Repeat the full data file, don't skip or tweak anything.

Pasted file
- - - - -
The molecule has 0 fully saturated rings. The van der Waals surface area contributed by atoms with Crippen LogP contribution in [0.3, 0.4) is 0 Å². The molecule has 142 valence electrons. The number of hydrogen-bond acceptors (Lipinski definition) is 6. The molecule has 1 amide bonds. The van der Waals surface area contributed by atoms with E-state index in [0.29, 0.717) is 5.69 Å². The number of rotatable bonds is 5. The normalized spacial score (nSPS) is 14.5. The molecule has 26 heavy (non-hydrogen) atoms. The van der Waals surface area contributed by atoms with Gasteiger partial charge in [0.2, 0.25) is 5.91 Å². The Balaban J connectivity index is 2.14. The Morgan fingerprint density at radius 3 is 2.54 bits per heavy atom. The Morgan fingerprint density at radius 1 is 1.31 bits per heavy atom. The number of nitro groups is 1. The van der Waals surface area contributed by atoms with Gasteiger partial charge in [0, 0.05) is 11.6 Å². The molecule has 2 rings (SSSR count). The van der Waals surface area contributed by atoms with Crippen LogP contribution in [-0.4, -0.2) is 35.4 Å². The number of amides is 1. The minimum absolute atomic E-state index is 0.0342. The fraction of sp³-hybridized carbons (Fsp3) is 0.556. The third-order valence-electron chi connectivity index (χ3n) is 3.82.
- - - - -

The molecule has 0 fully saturated rings. The van der Waals surface area contributed by atoms with Crippen LogP contribution in [0.3, 0.4) is 0 Å². The molecule has 142 valence electrons. The number of hydrogen-bond acceptors (Lipinski definition) is 6. The molecule has 1 amide bonds. The van der Waals surface area contributed by atoms with E-state index in [0.29, 0.717) is 5.69 Å². The number of rotatable bonds is 5. The normalized spacial score (nSPS) is 14.5. The molecule has 26 heavy (non-hydrogen) atoms. The van der Waals surface area contributed by atoms with Gasteiger partial charge in [0.2, 0.25) is 5.91 Å². The Balaban J connectivity index is 2.14. The Morgan fingerprint density at radius 3 is 2.54 bits per heavy atom. The Morgan fingerprint density at radius 1 is 1.31 bits per heavy atom. The number of nitro groups is 1. The van der Waals surface area contributed by atoms with Gasteiger partial charge in [0, 0.05) is 11.6 Å². The molecule has 2 rings (SSSR count). The van der Waals surface area contributed by atoms with Crippen LogP contribution in [-0.4, -0.2) is 35.4 Å². The number of amides is 1. The minimum absolute atomic E-state index is 0.0342. The fraction of sp³-hybridized carbons (Fsp3) is 0.556. The third-order valence-electron chi connectivity index (χ3n) is 3.82.